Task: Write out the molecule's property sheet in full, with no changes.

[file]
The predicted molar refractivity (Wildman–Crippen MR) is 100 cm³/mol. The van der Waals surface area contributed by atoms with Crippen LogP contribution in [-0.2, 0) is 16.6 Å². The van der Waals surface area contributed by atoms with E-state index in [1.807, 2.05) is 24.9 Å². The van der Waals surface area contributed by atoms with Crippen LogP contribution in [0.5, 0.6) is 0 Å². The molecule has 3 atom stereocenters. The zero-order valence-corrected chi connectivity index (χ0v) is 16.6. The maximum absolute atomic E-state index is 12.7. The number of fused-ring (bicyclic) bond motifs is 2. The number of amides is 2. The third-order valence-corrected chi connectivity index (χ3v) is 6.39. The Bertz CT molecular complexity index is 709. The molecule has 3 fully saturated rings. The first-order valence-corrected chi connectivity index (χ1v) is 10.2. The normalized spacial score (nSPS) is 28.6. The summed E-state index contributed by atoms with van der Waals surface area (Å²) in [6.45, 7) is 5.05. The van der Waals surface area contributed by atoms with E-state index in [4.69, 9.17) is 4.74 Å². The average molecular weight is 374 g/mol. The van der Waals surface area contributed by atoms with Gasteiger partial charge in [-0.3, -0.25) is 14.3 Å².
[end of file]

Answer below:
The predicted molar refractivity (Wildman–Crippen MR) is 100 cm³/mol. The van der Waals surface area contributed by atoms with Crippen LogP contribution in [-0.2, 0) is 16.6 Å². The van der Waals surface area contributed by atoms with E-state index in [1.807, 2.05) is 24.9 Å². The van der Waals surface area contributed by atoms with Crippen LogP contribution in [0.5, 0.6) is 0 Å². The molecule has 3 atom stereocenters. The zero-order valence-corrected chi connectivity index (χ0v) is 16.6. The maximum absolute atomic E-state index is 12.7. The number of fused-ring (bicyclic) bond motifs is 2. The number of amides is 2. The third-order valence-corrected chi connectivity index (χ3v) is 6.39. The Bertz CT molecular complexity index is 709. The molecule has 3 fully saturated rings. The first-order valence-corrected chi connectivity index (χ1v) is 10.2. The normalized spacial score (nSPS) is 28.6. The summed E-state index contributed by atoms with van der Waals surface area (Å²) in [6.45, 7) is 5.05. The van der Waals surface area contributed by atoms with E-state index in [4.69, 9.17) is 4.74 Å². The average molecular weight is 374 g/mol. The van der Waals surface area contributed by atoms with Gasteiger partial charge in [-0.3, -0.25) is 14.3 Å².